Small victories today:
I actually met my calorie goal for the day. I think I can count on one hand the times I have done this since putting myself on a self-imposed plan almost a month ago. I decided that it is a new month and there is no reason to begin it by restricting. No promises as to how the rest of the week or month will go, but at least I did it this once.
I also managed to do this while avoiding the temptation to workout for hours upon hours. I completed a brief run, just long enough to push me over the top for the 30 day challenge I had set for myself. A double victory for the first of March. Hooray.
No counseling today, but I’ve been thinking a lot about last week’s session and the assigned reading. I read Chapter 3 from Eating in the Light of the Moon, entitled “Revisioning the Struggle.” Unfortunately, given the week from hades that I’d had, we didn’t get to discuss much of the reading. So I’ve been attempting to do some of the picking apart of the chapter on my own.
The author likens disordered eating to getting thrown overboard in the rapids and grabbing onto a huge log. You hold onto the log until it carries you to safer waters. And then, in safer waters, while the people on shore encourage you to swim to solid land, you keep hanging on. The log is too big to bring with you to shore and you are too convinced of your inadequacy to let go and do it alone. Recovery then, involves slowly letting go of the log. Treading water. Swimming a few laps. And, occasionally, grabbing back on. Until, finally, after a lot of practice, you’re sure you can make it. And you let go. And you swim to shore.
It’s a great metaphor. For years, I went back and forth in my efforts at recovery and counseling because I was so sure I couldn’t let go of the alcohol, the disordered eating, the self-injury – they had, after all, kept me alive. It’s refreshing to read a book on recovery that acknowledges that fact. I need somebody to understand that the cutting, the starving, the binging and purging helped keep me alive. (The grace of God had a heck of a lot to do with this as well.) There were so many days and weeks and months where I contemplated suicide (not to mention the actual attempts), that those mechanisms were all I could hope to do to keep it together.
So in order to let go of all this, I’ve got to acknowledge two things:
1. The disordered eating helped me to survive for all those years, but it is not my Savior. (I’ve got one of those – thanks.)
2. I can’t possibly let go of the log until I’ve figured out how it’s been serving me. How is it helping? How did it aid my survival? (It should be noted that my notes in my journal on this “survival” point are a bold, frantic “FROM WHAT?!” – still no answers for that.)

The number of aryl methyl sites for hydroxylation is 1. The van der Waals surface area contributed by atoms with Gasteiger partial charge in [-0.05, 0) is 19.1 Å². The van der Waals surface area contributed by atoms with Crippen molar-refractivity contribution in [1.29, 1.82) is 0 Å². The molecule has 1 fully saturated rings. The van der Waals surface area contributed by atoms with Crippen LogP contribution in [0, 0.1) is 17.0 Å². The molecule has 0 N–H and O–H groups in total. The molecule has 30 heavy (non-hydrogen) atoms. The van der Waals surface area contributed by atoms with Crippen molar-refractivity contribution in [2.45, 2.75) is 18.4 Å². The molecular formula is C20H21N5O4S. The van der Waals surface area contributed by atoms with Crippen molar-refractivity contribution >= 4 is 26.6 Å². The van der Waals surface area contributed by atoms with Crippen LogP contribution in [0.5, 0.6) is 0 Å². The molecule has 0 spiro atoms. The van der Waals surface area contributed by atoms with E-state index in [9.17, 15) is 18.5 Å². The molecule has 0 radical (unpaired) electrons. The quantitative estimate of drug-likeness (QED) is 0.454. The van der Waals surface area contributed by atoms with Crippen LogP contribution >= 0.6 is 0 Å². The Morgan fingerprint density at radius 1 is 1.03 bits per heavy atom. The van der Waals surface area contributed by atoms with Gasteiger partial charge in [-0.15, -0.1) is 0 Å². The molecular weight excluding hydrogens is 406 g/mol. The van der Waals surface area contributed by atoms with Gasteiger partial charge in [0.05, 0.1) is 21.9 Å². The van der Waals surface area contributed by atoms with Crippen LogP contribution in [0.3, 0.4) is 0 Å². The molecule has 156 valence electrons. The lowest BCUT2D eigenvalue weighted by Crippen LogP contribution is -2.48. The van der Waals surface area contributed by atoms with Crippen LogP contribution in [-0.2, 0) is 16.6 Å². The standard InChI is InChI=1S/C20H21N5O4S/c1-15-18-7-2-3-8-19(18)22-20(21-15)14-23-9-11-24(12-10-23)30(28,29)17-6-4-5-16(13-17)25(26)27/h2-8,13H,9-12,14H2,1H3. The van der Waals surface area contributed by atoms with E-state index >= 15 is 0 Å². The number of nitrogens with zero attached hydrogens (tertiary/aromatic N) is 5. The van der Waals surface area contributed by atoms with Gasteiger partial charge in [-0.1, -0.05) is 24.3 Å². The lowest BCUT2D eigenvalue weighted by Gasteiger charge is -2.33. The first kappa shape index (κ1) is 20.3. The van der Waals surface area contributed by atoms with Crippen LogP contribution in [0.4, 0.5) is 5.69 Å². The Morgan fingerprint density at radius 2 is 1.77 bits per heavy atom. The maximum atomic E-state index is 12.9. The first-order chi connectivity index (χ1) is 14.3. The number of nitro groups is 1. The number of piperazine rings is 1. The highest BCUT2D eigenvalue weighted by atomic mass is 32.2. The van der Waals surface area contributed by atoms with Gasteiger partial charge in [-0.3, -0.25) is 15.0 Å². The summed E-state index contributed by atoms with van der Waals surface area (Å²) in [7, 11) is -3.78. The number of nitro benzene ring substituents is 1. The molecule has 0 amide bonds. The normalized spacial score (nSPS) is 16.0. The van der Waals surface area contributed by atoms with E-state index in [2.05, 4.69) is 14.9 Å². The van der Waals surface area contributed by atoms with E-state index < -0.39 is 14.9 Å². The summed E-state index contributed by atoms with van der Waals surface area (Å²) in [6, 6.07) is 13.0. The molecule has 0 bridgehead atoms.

All this lead-up to say, I’ve been thinking about the log and what’s it been doing for me these past 10 (well, closer to 12 or 13) years. And I came up with two answers.
One, the disordered eating has been a form of self-punishment. I didn’t realize this until I ventured back to age 11, when I have my very first DE memory. I skipped lunch because I felt I didn’t deserve it for breaking a promise. I lied, wheedled, anything I could to get out of that meal. I was 11. I was so sad and so imprisoned by shame already. I wish I could say that my reasons for starving were different now, but they’re not. So often I find myself restricting because I’m not good enough, I don’t deserve it, I really screwed that up and now I’ll have to pay for it. I am 24. So sad and so imprisoned by shame. There is much work to be done there.
Two – and perhaps this is where someone can offer some suggestions – controlling calories in and out does a lot to quell my anxiety about life. I have never been so acutely anxious as I have since putting myself on a meal plan (which, even if I don’t meet my goal, I’m never more than a couple hundred below, which is more than enough calories to start freaking out). We’re talking chest-tightened-panic-attack-in-the-streets-breaking-out-in-hives anxious. And if I’m starving, I don’t feel that, which is preferable, since this sort of anxiety makes it difficult to move and act like a normal human being. (Yes, I know, medication would probably help. There will probably be an entire post one of these days on that.)
But even the mild, just under the surface anxiety and stress about this-situation-or-that is difficult to deal with when I’m not starving. Running helps, but let’s be honest – that’s not the sort of coping mechanism that is always available when you’ve got a job that keeps you working almost 50 hours a week. I need a coping mechanism that I can whip out a moment’s notice when the baby is screaming and I am not able to comfort her and I am convincing myself that she’s having a seizure. (Which happened today – me so afraid that she was having a seizure, which she wasn’t.)
Does anybody else have this sort of anxiety issue? What do you do to help lessen the anxiety?